With loophole in place, few Florida schools over class size caps
Tiny percentages of Florida's public school classrooms exceeded constitutional class size caps in the October 2015 count, according to recently released data.
The numbers could have been very different, though, if not for a statutory loophole that some lawmakers are seeking to close. It allows schools that districts designate as "schools of choice" to use schoolwide class size averages rather than classroom counts.
Intended for schools that offer innovative programs and added options for students, such as magnet schools, the program has become a go-to label for districts to avoid the toughest class size measure and the penalties that come for missing the mark. Last year, nearly two-thirds of all public schools carried the designation, which Sen. John Legg and others have called a misuse of the model.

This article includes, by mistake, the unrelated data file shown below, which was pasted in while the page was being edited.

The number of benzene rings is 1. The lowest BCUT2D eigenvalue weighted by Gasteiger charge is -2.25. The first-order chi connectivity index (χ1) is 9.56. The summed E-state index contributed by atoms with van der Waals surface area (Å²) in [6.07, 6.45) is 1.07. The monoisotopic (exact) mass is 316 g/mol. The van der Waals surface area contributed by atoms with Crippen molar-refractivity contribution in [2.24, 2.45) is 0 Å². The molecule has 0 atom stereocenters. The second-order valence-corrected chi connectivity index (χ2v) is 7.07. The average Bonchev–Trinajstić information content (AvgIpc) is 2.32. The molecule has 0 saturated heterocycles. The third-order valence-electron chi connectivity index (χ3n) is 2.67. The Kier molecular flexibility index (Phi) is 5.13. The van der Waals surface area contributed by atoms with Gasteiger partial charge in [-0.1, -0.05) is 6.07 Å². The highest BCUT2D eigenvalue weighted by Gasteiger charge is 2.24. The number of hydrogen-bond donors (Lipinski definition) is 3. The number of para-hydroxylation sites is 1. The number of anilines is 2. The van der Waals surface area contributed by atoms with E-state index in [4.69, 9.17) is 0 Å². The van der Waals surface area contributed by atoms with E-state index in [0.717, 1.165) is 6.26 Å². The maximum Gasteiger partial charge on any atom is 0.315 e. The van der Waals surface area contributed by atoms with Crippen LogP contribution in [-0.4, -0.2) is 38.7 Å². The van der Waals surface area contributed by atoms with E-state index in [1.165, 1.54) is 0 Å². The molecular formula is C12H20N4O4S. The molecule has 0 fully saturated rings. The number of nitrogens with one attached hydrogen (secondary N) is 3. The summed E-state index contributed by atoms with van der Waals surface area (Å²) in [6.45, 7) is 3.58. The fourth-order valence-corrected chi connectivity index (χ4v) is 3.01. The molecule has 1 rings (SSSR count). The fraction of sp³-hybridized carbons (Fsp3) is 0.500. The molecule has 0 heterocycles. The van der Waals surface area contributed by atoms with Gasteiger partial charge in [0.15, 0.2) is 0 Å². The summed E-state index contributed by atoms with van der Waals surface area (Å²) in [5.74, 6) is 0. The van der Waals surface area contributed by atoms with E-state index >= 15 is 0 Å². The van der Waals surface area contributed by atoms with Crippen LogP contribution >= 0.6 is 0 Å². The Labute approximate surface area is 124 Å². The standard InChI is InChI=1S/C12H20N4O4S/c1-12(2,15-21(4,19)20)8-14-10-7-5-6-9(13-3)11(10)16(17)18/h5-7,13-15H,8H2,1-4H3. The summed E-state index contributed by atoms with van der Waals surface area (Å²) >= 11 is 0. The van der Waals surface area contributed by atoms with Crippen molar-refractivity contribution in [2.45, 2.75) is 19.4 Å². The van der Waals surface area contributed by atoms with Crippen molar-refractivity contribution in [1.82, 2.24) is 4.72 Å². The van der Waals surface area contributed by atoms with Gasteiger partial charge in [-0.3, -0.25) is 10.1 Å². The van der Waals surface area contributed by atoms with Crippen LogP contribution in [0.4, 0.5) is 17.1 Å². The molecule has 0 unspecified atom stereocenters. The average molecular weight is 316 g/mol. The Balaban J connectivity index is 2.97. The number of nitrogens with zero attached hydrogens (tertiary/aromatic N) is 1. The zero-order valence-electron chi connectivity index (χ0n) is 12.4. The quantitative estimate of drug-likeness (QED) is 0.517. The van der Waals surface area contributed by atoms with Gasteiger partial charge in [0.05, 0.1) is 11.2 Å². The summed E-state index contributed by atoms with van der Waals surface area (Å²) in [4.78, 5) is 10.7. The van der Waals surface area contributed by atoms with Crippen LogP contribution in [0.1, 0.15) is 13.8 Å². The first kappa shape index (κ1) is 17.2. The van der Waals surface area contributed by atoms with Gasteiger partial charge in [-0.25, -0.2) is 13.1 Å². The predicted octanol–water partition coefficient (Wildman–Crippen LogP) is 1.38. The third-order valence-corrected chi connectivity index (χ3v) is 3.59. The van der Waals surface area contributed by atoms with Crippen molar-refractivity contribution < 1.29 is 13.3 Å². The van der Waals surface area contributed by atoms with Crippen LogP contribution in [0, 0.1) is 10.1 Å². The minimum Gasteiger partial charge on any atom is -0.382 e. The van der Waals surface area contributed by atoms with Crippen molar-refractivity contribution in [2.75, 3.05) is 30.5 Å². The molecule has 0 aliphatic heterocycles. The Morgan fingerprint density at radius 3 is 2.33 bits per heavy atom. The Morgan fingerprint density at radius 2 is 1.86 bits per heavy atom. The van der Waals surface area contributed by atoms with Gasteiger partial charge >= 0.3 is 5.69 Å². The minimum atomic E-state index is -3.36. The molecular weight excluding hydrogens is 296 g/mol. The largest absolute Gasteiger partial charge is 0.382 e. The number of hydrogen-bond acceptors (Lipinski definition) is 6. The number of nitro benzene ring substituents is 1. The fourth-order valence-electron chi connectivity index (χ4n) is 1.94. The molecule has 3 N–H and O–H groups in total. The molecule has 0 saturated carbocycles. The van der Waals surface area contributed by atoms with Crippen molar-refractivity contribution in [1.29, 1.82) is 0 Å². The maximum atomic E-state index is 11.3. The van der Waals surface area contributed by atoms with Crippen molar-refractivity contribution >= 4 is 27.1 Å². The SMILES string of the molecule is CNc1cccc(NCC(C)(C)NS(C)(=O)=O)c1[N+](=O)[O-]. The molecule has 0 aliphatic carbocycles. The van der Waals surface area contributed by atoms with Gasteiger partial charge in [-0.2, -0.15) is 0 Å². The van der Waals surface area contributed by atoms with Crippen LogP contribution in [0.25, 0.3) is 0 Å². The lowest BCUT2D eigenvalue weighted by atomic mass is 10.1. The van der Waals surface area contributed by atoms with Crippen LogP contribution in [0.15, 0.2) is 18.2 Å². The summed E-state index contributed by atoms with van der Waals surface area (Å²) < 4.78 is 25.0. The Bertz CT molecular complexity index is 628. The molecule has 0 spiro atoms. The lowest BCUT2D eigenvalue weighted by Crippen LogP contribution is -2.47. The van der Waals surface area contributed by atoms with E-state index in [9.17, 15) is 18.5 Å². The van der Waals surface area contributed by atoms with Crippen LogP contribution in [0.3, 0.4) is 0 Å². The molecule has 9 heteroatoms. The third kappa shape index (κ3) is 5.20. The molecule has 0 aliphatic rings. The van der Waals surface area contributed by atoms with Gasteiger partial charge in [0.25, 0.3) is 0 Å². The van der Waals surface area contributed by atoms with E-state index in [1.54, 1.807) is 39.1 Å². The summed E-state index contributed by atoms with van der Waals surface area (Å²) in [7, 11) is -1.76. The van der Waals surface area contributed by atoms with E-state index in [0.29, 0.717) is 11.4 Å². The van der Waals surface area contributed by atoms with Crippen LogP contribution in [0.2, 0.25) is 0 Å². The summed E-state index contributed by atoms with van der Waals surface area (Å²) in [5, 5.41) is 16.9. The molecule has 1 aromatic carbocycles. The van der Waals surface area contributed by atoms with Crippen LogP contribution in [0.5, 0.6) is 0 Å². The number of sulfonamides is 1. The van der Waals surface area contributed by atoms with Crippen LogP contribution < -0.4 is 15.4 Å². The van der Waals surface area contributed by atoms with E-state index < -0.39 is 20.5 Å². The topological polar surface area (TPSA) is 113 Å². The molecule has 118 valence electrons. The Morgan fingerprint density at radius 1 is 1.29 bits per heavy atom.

The numbers are further affected by other legislative changes, such as the removal of several courses including Advanced Placement from the definition.
The latest data indicates:
- 170 full-time students in "schools of choice" were over their cap, mostly in K-3 classes and at just 20 schools.
- 1,345 classes at all grade levels in "traditional" schools, or less than 1 percent, were over the cap.
- 45 charter schools, nearly half of which were in Broward County, exceeded their class size limits.
The violators face penalties, and must submit compliance plans, unless they can win an appeal. Appeals are due by Dec. 18.